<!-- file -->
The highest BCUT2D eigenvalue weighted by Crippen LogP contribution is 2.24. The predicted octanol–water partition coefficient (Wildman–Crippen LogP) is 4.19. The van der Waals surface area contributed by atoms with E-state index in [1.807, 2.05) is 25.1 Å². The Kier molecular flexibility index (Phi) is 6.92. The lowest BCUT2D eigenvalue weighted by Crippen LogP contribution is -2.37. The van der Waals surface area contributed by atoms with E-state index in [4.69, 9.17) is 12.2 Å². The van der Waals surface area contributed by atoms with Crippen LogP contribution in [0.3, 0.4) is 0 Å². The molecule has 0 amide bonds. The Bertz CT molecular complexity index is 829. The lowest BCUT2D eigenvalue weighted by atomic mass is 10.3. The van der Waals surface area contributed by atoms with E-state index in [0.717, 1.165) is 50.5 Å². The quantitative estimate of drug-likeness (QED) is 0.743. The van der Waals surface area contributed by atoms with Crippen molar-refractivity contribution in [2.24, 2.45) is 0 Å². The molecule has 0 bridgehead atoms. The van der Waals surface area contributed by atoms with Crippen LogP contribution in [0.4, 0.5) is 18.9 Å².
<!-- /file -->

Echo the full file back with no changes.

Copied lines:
The highest BCUT2D eigenvalue weighted by Crippen LogP contribution is 2.24. The predicted octanol–water partition coefficient (Wildman–Crippen LogP) is 4.19. The van der Waals surface area contributed by atoms with E-state index in [1.807, 2.05) is 25.1 Å². The Kier molecular flexibility index (Phi) is 6.92. The lowest BCUT2D eigenvalue weighted by Crippen LogP contribution is -2.37. The van der Waals surface area contributed by atoms with E-state index in [4.69, 9.17) is 12.2 Å². The van der Waals surface area contributed by atoms with Crippen LogP contribution in [0.3, 0.4) is 0 Å². The molecule has 0 amide bonds. The Bertz CT molecular complexity index is 829. The lowest BCUT2D eigenvalue weighted by atomic mass is 10.3. The van der Waals surface area contributed by atoms with E-state index in [0.717, 1.165) is 50.5 Å². The quantitative estimate of drug-likeness (QED) is 0.743. The van der Waals surface area contributed by atoms with Crippen molar-refractivity contribution in [2.24, 2.45) is 0 Å². The molecule has 0 bridgehead atoms. The van der Waals surface area contributed by atoms with Crippen LogP contribution in [0.4, 0.5) is 18.9 Å².